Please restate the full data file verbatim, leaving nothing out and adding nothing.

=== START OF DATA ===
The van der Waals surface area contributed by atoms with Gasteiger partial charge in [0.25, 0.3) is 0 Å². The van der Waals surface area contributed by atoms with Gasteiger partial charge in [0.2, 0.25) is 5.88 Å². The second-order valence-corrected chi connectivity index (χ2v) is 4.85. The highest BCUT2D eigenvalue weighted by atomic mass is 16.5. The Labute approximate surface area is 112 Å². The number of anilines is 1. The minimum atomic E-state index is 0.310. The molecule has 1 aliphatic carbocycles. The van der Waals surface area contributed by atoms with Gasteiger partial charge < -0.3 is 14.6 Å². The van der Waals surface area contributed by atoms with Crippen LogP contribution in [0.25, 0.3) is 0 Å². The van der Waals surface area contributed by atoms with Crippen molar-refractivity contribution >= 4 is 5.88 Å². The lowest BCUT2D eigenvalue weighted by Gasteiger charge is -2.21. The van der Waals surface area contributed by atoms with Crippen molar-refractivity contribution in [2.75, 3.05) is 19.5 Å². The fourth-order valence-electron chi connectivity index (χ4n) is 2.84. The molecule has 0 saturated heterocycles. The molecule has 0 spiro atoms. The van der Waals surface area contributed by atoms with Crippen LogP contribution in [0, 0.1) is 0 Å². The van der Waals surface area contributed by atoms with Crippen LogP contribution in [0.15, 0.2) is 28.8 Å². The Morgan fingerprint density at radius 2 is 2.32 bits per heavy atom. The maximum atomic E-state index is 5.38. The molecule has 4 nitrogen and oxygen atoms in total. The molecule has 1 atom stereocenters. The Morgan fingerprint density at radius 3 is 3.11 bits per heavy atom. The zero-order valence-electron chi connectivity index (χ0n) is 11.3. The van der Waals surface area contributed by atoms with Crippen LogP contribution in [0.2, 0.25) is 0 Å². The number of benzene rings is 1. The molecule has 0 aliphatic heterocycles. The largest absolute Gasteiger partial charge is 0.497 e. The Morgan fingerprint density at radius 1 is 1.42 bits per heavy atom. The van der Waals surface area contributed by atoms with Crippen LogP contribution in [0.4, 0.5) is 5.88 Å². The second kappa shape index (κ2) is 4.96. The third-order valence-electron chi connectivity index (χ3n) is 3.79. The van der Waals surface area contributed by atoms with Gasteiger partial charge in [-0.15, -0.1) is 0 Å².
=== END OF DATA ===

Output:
The van der Waals surface area contributed by atoms with Gasteiger partial charge in [0.25, 0.3) is 0 Å². The van der Waals surface area contributed by atoms with Gasteiger partial charge in [0.2, 0.25) is 5.88 Å². The second-order valence-corrected chi connectivity index (χ2v) is 4.85. The highest BCUT2D eigenvalue weighted by atomic mass is 16.5. The Labute approximate surface area is 112 Å². The number of anilines is 1. The minimum atomic E-state index is 0.310. The molecule has 1 aliphatic carbocycles. The van der Waals surface area contributed by atoms with Gasteiger partial charge < -0.3 is 14.6 Å². The van der Waals surface area contributed by atoms with Crippen LogP contribution in [0.25, 0.3) is 0 Å². The van der Waals surface area contributed by atoms with Crippen molar-refractivity contribution >= 4 is 5.88 Å². The lowest BCUT2D eigenvalue weighted by Gasteiger charge is -2.21. The van der Waals surface area contributed by atoms with Crippen molar-refractivity contribution in [2.75, 3.05) is 19.5 Å². The fourth-order valence-electron chi connectivity index (χ4n) is 2.84. The molecule has 0 saturated heterocycles. The molecule has 0 spiro atoms. The van der Waals surface area contributed by atoms with Crippen LogP contribution in [0, 0.1) is 0 Å². The van der Waals surface area contributed by atoms with Crippen LogP contribution in [0.15, 0.2) is 28.8 Å². The Morgan fingerprint density at radius 2 is 2.32 bits per heavy atom. The maximum atomic E-state index is 5.38. The molecule has 4 nitrogen and oxygen atoms in total. The molecule has 1 atom stereocenters. The Morgan fingerprint density at radius 3 is 3.11 bits per heavy atom. The zero-order valence-electron chi connectivity index (χ0n) is 11.3. The van der Waals surface area contributed by atoms with Crippen LogP contribution in [0.2, 0.25) is 0 Å². The number of benzene rings is 1. The molecule has 0 aliphatic heterocycles. The largest absolute Gasteiger partial charge is 0.497 e. The Morgan fingerprint density at radius 1 is 1.42 bits per heavy atom. The van der Waals surface area contributed by atoms with Crippen LogP contribution in [0.4, 0.5) is 5.88 Å². The second kappa shape index (κ2) is 4.96. The third-order valence-electron chi connectivity index (χ3n) is 3.79. The van der Waals surface area contributed by atoms with Gasteiger partial charge in [-0.15, -0.1) is 0 Å².